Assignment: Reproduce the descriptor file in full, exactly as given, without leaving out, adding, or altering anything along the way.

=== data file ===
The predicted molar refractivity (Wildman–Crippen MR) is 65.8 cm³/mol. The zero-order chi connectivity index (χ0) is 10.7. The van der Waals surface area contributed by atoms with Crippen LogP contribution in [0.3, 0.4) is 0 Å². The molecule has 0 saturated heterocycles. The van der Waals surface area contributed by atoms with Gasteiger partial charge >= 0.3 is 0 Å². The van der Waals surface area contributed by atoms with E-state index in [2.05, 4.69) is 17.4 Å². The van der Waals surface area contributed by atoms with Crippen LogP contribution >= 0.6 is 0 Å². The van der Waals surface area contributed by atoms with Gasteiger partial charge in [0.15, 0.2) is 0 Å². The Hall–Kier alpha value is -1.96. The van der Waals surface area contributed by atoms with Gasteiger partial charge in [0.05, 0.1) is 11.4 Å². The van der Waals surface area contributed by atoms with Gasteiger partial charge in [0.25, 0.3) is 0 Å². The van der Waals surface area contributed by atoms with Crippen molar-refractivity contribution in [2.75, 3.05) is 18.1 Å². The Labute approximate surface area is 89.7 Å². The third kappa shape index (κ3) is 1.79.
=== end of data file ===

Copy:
The predicted molar refractivity (Wildman–Crippen MR) is 65.8 cm³/mol. The zero-order chi connectivity index (χ0) is 10.7. The van der Waals surface area contributed by atoms with Crippen LogP contribution in [0.3, 0.4) is 0 Å². The molecule has 0 saturated heterocycles. The van der Waals surface area contributed by atoms with Gasteiger partial charge >= 0.3 is 0 Å². The van der Waals surface area contributed by atoms with E-state index in [2.05, 4.69) is 17.4 Å². The van der Waals surface area contributed by atoms with Crippen LogP contribution >= 0.6 is 0 Å². The van der Waals surface area contributed by atoms with Gasteiger partial charge in [0.15, 0.2) is 0 Å². The Hall–Kier alpha value is -1.96. The van der Waals surface area contributed by atoms with Gasteiger partial charge in [0.05, 0.1) is 11.4 Å². The van der Waals surface area contributed by atoms with Gasteiger partial charge in [0.25, 0.3) is 0 Å². The van der Waals surface area contributed by atoms with Crippen molar-refractivity contribution in [2.75, 3.05) is 18.1 Å². The Labute approximate surface area is 89.7 Å². The third kappa shape index (κ3) is 1.79.